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THE “ART” OF THE STORY

“There have been great societies that did not use the wheel, but there have been no societies that did not tell stories.” ~ Ursula K. LeGuin

Every culture in the world has its favorite storytellers – those who have added to the richness of people’s lives by telling their stories. But not all stories are told with the spoken word. Some are conveyed through dance, others through music. At the upcoming Palm Beach Fine Craft Show, March 2-4, visitors will have a chance to meet some very talented individuals who use art as a way to tell their stories, including Alpharetta, Georgia ceramist Kirsten Stingle.

“The Ecstasy of Leda” – Kirsten Stingle.Stoneware, underglazes, metal, fiber.

“Storytelling connects us to one another and explains who we are,” says Stingle. “In an age in which the individual is often alienated, my work attempts to cut through the isolation by presenting common threads of the human experience.”  Early in her career, a fine arts degree in theater refined Stingle’s understanding of imagery and taught her to use gestures as powerful expressive tools.  However, “it is through figurative ceramics,” she says, “that I am able to fully realize my narrative impulse.”

While each piece is instantly approachable, closer inspection reveals a world in which the story and inner psyche of the character slowly emerges. “The ultimate goal of my work,” says Stingle, “is to create honest depictions of the human quest toward self-revelation and a contemporary identity.”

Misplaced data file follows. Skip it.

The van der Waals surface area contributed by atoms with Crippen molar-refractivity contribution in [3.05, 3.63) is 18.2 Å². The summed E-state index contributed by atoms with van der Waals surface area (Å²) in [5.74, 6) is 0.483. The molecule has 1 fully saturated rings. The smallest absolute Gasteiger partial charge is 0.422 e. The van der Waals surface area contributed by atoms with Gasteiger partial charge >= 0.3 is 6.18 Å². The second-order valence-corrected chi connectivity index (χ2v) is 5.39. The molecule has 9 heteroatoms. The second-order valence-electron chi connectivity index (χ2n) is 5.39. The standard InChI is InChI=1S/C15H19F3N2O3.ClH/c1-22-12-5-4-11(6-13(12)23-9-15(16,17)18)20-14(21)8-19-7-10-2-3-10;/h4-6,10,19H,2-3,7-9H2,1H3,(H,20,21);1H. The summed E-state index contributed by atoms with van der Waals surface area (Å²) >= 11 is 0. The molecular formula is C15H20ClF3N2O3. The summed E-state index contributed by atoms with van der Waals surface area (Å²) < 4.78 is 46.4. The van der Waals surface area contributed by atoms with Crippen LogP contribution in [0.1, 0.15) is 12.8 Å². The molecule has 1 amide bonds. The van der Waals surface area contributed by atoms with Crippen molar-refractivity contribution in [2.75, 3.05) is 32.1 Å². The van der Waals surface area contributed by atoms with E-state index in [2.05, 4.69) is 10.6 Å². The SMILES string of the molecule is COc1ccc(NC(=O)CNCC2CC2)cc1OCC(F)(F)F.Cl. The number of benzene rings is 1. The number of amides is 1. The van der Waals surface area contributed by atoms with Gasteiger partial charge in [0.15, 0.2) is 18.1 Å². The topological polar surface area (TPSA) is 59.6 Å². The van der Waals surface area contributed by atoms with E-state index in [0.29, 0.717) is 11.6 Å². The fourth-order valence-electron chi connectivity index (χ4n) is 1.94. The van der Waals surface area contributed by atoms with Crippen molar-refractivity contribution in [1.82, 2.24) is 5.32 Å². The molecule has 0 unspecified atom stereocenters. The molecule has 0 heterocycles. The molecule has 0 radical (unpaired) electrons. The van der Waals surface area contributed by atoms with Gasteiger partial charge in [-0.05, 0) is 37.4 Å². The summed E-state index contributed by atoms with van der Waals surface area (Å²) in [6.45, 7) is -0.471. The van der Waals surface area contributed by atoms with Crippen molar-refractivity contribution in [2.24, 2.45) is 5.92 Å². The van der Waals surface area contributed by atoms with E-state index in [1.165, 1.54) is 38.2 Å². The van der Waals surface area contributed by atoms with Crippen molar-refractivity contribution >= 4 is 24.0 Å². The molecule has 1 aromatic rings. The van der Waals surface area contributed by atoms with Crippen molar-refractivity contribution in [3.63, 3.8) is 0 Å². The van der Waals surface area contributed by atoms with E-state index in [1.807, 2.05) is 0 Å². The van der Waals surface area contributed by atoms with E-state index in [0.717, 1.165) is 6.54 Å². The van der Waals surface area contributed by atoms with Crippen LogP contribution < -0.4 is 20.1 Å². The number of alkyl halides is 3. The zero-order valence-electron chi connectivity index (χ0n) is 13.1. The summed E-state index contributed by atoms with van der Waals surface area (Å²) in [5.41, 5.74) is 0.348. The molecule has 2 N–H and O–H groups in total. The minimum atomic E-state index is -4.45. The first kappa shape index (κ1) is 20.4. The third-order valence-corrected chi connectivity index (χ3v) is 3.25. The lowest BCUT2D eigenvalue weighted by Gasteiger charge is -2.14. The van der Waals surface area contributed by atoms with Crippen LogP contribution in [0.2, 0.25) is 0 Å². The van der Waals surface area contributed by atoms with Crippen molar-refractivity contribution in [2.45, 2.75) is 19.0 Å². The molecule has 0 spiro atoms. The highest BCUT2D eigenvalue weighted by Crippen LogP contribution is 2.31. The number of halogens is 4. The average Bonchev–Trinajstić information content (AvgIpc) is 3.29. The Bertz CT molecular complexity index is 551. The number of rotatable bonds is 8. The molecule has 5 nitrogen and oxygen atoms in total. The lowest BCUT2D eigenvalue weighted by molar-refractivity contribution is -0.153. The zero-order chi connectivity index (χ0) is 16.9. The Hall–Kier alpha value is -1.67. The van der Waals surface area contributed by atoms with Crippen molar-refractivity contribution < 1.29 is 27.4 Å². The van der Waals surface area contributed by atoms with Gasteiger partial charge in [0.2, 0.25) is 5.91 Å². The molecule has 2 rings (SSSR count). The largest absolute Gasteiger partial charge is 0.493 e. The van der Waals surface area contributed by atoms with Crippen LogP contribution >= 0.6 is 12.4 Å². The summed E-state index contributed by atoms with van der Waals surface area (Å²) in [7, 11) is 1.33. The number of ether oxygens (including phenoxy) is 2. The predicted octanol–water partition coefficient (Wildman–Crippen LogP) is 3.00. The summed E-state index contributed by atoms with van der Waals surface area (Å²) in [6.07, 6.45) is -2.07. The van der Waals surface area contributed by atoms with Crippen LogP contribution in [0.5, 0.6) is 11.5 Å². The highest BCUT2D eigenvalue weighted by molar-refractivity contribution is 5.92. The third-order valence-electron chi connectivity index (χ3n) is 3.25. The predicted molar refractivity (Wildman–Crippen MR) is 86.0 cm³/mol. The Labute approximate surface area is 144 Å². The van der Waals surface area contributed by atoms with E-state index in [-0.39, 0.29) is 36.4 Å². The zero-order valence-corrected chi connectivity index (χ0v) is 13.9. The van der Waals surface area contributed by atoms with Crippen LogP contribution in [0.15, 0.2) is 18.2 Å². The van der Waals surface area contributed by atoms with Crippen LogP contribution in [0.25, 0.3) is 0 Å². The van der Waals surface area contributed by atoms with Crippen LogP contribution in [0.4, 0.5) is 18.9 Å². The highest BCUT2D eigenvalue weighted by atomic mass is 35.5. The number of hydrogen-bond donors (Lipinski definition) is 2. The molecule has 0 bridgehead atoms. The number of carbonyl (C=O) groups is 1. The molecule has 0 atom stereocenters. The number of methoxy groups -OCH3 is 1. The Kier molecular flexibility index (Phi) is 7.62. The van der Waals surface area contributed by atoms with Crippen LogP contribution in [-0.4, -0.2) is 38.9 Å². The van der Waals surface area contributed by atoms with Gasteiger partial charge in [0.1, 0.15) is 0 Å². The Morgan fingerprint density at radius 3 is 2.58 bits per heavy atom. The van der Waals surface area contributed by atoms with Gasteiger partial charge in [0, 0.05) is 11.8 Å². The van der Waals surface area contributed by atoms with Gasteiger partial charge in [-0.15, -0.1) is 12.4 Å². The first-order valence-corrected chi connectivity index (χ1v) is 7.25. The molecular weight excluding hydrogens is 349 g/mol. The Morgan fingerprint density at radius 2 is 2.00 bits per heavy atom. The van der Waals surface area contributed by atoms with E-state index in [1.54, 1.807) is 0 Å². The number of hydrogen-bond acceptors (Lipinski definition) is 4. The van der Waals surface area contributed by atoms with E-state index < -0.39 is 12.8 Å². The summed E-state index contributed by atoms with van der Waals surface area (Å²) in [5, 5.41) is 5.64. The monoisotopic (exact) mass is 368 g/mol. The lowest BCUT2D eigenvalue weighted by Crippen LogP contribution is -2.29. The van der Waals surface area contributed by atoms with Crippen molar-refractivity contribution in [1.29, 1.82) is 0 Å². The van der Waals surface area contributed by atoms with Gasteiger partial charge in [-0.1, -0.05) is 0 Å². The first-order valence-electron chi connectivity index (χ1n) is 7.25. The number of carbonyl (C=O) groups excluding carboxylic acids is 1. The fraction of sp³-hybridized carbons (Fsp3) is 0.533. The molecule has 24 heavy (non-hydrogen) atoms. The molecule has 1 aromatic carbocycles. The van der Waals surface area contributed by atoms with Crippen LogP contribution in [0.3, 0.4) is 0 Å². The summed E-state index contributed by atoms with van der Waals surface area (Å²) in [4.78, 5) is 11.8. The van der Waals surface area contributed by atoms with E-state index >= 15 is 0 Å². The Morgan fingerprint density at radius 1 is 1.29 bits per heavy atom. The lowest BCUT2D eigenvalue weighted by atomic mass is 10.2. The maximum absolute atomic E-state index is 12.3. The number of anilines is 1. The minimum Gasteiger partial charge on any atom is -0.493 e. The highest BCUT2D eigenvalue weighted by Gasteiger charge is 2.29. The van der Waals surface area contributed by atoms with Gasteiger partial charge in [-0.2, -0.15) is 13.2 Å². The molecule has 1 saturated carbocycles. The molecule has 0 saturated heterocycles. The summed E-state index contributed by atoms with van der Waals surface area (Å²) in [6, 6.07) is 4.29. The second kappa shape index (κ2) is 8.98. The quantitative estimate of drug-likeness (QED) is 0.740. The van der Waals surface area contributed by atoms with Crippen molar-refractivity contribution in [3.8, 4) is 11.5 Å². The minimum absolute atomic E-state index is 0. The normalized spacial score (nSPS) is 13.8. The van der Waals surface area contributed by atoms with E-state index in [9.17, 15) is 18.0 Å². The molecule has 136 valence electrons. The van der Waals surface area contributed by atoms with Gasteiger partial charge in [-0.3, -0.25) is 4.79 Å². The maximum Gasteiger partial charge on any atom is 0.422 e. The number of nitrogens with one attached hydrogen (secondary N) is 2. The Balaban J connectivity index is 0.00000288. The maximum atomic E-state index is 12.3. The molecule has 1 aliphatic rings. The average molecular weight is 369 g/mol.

Nourish by Kirsten Stingle

“Nourish”  – Kirsten Stingle. Hand crafted porcelain figure fired to mid-range with underglazes and slips to create the coloration.

Just as we look to our past as a springboard toward a personal vision of the future, Stingle will often combine found objects and discarded elements from the past with her ceramic work. The use of mixed media not only creates an intriguing dialogue of materials, but also informs the viewer of the scope of the figure’s journey within each narrative. “My work incorporates found objects,” she says, “because, like individuals, they have a rich history and that history informs the narrative of the piece just as our history informs who we are.”

“Driving Solo” – Hand-crafted porcelain figure by Kirsten Stingle.

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